With current polling data showing support for same-sex marriage increasing dramatically in younger generations, it seems clear that same-sex marriage is coming in the United States. But the process by which it will arrive remains an open question. Political resolutions tend to reflect a broader set of concerns than do judicial ones, and while the political path can be frustratingly slow and messy, its capacity for nuance equips it to handle issues such as same-sex marriage better than our courts can. Same-sex marriage legislation was enacted in New Hampshire, for example, only after intensive negotiations over statutory language to protect religious freedom.
Judges decide cases; they designate winners and losers. Under the auspices of fact-finding, even a well-intentioned judge can send troubling signals about who the “losers” are in the battle over marriage. Consider Walker’s finding no. 77: “Religious beliefs that gay and lesbian relationships are sinful or inferior to heterosexual relationships harm gays and lesbians.” As support, the judge cites teachings from various Christian traditions, including the Catholic Church, that homosexual acts are sinful. For religious liberty advocates concerned about the Supreme Court’s recent decision that Christian student groups are not shielded by the First Amendment from the reach of a state university’s antidiscrimination policies, this finding was not reassuring.
More broadly, if courts are to be tasked with charting the course of society’s foundational institutions by tallying “harms,” it’s important to ask what we have lost in the process. The question “What is marriage?” may not lend itself to easy answers or evidentiary proofs, but it is an essential question, one that societies have been addressing for centuries. Citizens today disagree with the views of earlier eras, just as citizens even ten years from now will likely disagree with ours. The cultural and ultimately political processes by which the history of civil marriage continues to unfold is messy, halting, and frequently infuriating to participants of all ideological stripes. But replacing those processes with one judge’s evaluation of a few expert witnesses carries a cost. Courts have played a role in shaping civil marriage in past eras, particularly regarding interracial marriage, but not in redefining an element of marriage deemed nonnegotiable by a broad swath of society spanning many otherwise disparate historical eras.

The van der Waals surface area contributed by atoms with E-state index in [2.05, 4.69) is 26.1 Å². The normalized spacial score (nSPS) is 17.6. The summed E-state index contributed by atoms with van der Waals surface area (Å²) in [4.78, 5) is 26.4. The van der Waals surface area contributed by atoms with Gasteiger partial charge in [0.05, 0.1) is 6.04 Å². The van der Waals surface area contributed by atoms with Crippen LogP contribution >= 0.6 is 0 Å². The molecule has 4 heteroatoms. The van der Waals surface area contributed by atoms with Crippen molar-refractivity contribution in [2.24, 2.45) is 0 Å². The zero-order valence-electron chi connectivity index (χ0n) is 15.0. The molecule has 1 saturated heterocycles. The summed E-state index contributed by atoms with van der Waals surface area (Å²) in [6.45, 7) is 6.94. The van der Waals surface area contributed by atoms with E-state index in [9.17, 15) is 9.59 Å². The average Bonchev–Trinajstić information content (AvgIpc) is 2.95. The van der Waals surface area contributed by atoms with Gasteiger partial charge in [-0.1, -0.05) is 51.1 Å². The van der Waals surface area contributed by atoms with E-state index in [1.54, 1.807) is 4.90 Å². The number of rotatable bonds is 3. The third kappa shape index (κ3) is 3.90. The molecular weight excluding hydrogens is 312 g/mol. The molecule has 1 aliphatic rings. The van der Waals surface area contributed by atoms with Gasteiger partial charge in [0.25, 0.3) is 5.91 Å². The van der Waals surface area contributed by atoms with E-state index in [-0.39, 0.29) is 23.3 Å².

The aggressiveness of Walker’s fact-finding is perhaps best reflected in his remarkably broad definition of marriage. Based on the trial testimony of a historian, the judge found that
marriage is the state recognition and approval of a couple’s choice to live with each other, to remain committed to one another and to form a household based on their own feelings about one another and to join in an economic partnership and support one another and any dependents.
Operating under that definition, Walker then found that “same-sex couples are identical to opposite-sex couples in the characteristics relevant to the ability to form successful marital unions.”
Obviously, the question of whether same-sex couples are identical to opposite-sex ones in their ability to form successful marital unions depends on how we define marital unions. Since legislatures have rarely bothered to define marriage beyond its composite elements (notably, one man and one woman), this is not an inquiry that can be settled by a quick look at the law books. And since our society is still in the middle of an ongoing conversation over the nature of marriage, neither can it—or should it—be settled by the testimony of a single historian. When a judge takes a hotly contested definition of marriage and labels it a “finding of fact,” we have not discovered an ingenious end-run around the turmoil of our culture wars. We have simply witnessed another volley in those wars. Tempting as it may be, the rule of facts cannot escape the moral controversy enveloping the marriage debate. Pretending otherwise serves neither the long-range interests of same-sex marriage advocates nor the vitality of our political community.
About the Author
Robert K. Vischer, a frequent contributor, is professor of law at the University of St. Thomas and the author of Conscience and the Common Good: Reclaiming the Space Between Person and State (Cambridge University Press).